UPDATE: On Thursday, August 4, the Oregon Department of Forestry rescinded the wildfire risk map after complaints from rural Oregon residents that the map increased homeowners’ insurance premiums for those in areas labeled high risk. With thousands of property risk appeals filed to the forestry department, Republican lawmakers asserted the department is under capacity to adequately handle people’s concerns.
In a statement issued by Cal Mukumoto, director of the Oregon Department of Forestry, “[The department has] received specific feedback from nearly 2,000 Oregonians that has helped us understand the key areas of concern related to risk classification. We have a window of opportunity before the new codes go into effect to take some immediate steps toward addressing those concerns, and we will be taking full advantage of the opportunity.”New fire-hardening building codes are still expected to go into effect in high-risk wildfire areas next spring.
Wildfires pose a serious threat to rural communities in Oregon, according to a new statewide risk assessment map, and property owners in the highest risk areas will soon be required to follow new building codes to protect their homes.
The map, released in late June by the Oregon Department of Forestry, is a product of Senate Bill 762, which funnels over $220 million to state agencies to advance wildfire protection and invest in landscape resiliency. The bill seeks to address some of the issues caused by fire seasons that are getting longer and more destructive due to climate change, according to research from Oregon State University. The state’s new wildfire risk map is one of the first actions to come out of the bill, which was passed in 2021.
The areas shown on the map to have the highest wildfire risk are in the central, southern, and eastern parts of the state, in and around the Cascade, Siskiyou, and Blue mountain ranges, respectively. According to research from the U.S. Forest Service, rural towns in steep areas with few evacuation roads are often the most vulnerable.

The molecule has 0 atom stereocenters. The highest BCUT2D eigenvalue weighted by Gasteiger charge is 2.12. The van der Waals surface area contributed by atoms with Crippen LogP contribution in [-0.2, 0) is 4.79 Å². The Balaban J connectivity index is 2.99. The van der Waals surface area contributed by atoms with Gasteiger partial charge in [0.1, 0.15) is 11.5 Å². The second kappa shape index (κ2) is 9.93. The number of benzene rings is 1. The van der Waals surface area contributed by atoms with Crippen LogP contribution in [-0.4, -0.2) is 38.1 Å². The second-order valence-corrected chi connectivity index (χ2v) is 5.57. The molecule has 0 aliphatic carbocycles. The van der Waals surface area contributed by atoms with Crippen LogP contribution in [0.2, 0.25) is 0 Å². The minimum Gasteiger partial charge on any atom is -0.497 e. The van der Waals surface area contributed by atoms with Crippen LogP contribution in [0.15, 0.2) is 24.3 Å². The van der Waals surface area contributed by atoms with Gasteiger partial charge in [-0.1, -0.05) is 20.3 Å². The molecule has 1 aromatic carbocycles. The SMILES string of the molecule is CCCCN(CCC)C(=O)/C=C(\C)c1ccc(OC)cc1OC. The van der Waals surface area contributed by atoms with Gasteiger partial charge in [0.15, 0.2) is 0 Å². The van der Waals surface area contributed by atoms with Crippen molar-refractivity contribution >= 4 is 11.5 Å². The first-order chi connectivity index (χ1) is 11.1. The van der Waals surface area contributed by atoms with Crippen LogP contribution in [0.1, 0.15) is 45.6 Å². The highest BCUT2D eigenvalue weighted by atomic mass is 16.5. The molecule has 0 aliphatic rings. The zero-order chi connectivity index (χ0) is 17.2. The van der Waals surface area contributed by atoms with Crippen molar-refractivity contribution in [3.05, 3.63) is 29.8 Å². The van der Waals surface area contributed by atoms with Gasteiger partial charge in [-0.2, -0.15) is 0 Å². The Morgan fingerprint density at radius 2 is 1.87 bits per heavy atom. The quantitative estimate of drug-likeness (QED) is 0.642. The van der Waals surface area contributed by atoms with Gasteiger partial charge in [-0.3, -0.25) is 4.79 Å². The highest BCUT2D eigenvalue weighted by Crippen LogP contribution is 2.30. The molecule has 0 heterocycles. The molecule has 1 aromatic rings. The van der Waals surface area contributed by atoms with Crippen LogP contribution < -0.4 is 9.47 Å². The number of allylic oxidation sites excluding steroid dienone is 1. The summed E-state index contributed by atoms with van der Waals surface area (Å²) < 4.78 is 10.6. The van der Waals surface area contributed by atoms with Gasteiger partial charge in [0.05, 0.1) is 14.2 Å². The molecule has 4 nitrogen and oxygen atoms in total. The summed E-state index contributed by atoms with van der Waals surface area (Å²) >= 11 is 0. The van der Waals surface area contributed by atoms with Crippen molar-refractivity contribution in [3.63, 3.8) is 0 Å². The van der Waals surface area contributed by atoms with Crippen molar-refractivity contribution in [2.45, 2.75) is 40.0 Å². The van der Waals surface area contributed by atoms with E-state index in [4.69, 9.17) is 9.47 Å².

Over half the state’s lands are placed under these high-risk categories.
“It freaks people out when they look at that statewide map and see 57% [of land] in high or extreme risk, but a huge chunk of that is federal land so it has no homes on it,” said Christopher Dunn, an assistant professor in the Forest Engineering, Resources & Management Department at Oregon State University and one of the key researchers on the wildfire risk map. “It just makes the map look really aggressive.”
One of the features included in the map is wildland-urban interface, which is the area where wildland vegetation and homes meet. Close contact between natural lands with flammable vegetation and human structures increases the risk of wildfires destroying homes and endangering people.
Approximately 120,000 tax lots – privately-owned land held by individuals – are in these areas of high or extreme risk and wildland-urban interface, according to Dunn. This totals to about 8% of all the lots in Oregon, but not every lot has a structure built on it, Dunn said. About 80,000 of the 120,000 tax lots in high-risk areas have structures that would be threatened in the event of a wildfire.